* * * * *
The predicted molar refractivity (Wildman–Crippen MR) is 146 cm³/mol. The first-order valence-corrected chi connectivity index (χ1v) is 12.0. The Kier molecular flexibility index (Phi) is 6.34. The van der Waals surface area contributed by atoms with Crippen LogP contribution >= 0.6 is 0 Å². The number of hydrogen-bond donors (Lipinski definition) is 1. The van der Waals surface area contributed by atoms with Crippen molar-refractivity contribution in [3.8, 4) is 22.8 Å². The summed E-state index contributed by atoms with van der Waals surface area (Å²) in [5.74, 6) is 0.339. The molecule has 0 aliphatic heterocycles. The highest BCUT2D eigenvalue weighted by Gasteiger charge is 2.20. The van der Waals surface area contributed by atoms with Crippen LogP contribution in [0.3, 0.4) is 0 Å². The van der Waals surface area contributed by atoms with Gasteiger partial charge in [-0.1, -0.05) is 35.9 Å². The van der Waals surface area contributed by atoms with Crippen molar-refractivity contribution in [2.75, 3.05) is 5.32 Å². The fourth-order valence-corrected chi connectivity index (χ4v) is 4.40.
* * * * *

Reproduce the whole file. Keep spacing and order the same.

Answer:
The predicted molar refractivity (Wildman–Crippen MR) is 146 cm³/mol. The first-order valence-corrected chi connectivity index (χ1v) is 12.0. The Kier molecular flexibility index (Phi) is 6.34. The van der Waals surface area contributed by atoms with Crippen LogP contribution >= 0.6 is 0 Å². The number of hydrogen-bond donors (Lipinski definition) is 1. The van der Waals surface area contributed by atoms with Crippen molar-refractivity contribution in [3.8, 4) is 22.8 Å². The summed E-state index contributed by atoms with van der Waals surface area (Å²) in [5.74, 6) is 0.339. The molecule has 0 aliphatic heterocycles. The highest BCUT2D eigenvalue weighted by Gasteiger charge is 2.20. The van der Waals surface area contributed by atoms with Crippen LogP contribution in [0.3, 0.4) is 0 Å². The van der Waals surface area contributed by atoms with Gasteiger partial charge in [-0.1, -0.05) is 35.9 Å². The van der Waals surface area contributed by atoms with Crippen molar-refractivity contribution in [2.75, 3.05) is 5.32 Å². The fourth-order valence-corrected chi connectivity index (χ4v) is 4.40.